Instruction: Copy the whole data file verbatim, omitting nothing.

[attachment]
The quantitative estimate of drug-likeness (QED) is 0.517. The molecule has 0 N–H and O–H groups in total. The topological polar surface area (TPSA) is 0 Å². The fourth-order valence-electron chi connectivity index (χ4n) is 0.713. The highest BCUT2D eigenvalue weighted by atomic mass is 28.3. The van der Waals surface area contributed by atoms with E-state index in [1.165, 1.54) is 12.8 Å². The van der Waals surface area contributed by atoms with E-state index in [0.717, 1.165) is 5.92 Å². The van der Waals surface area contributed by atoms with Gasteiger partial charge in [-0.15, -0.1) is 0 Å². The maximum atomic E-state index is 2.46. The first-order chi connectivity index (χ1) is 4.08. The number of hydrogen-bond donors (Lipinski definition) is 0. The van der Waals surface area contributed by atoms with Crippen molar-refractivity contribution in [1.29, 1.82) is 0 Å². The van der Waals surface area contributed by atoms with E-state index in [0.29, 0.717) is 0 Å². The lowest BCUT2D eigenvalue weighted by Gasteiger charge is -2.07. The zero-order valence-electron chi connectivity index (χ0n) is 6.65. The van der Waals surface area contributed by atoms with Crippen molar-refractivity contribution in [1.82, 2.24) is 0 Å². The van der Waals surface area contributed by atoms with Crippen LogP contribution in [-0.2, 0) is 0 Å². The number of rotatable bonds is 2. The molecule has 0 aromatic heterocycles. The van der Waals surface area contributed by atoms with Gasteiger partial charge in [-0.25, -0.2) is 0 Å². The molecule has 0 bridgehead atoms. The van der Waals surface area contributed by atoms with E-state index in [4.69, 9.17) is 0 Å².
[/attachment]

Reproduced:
The quantitative estimate of drug-likeness (QED) is 0.517. The molecule has 0 N–H and O–H groups in total. The topological polar surface area (TPSA) is 0 Å². The fourth-order valence-electron chi connectivity index (χ4n) is 0.713. The highest BCUT2D eigenvalue weighted by atomic mass is 28.3. The van der Waals surface area contributed by atoms with E-state index in [1.165, 1.54) is 12.8 Å². The van der Waals surface area contributed by atoms with E-state index in [0.717, 1.165) is 5.92 Å². The van der Waals surface area contributed by atoms with Gasteiger partial charge in [-0.15, -0.1) is 0 Å². The maximum atomic E-state index is 2.46. The first-order chi connectivity index (χ1) is 4.08. The number of hydrogen-bond donors (Lipinski definition) is 0. The van der Waals surface area contributed by atoms with Crippen molar-refractivity contribution in [1.29, 1.82) is 0 Å². The van der Waals surface area contributed by atoms with E-state index in [0.29, 0.717) is 0 Å². The lowest BCUT2D eigenvalue weighted by Gasteiger charge is -2.07. The zero-order valence-electron chi connectivity index (χ0n) is 6.65. The van der Waals surface area contributed by atoms with Crippen molar-refractivity contribution in [1.82, 2.24) is 0 Å². The van der Waals surface area contributed by atoms with Crippen LogP contribution in [-0.2, 0) is 0 Å². The number of rotatable bonds is 2. The molecule has 0 aromatic heterocycles. The van der Waals surface area contributed by atoms with Gasteiger partial charge in [-0.25, -0.2) is 0 Å². The molecule has 0 bridgehead atoms. The van der Waals surface area contributed by atoms with E-state index in [4.69, 9.17) is 0 Å².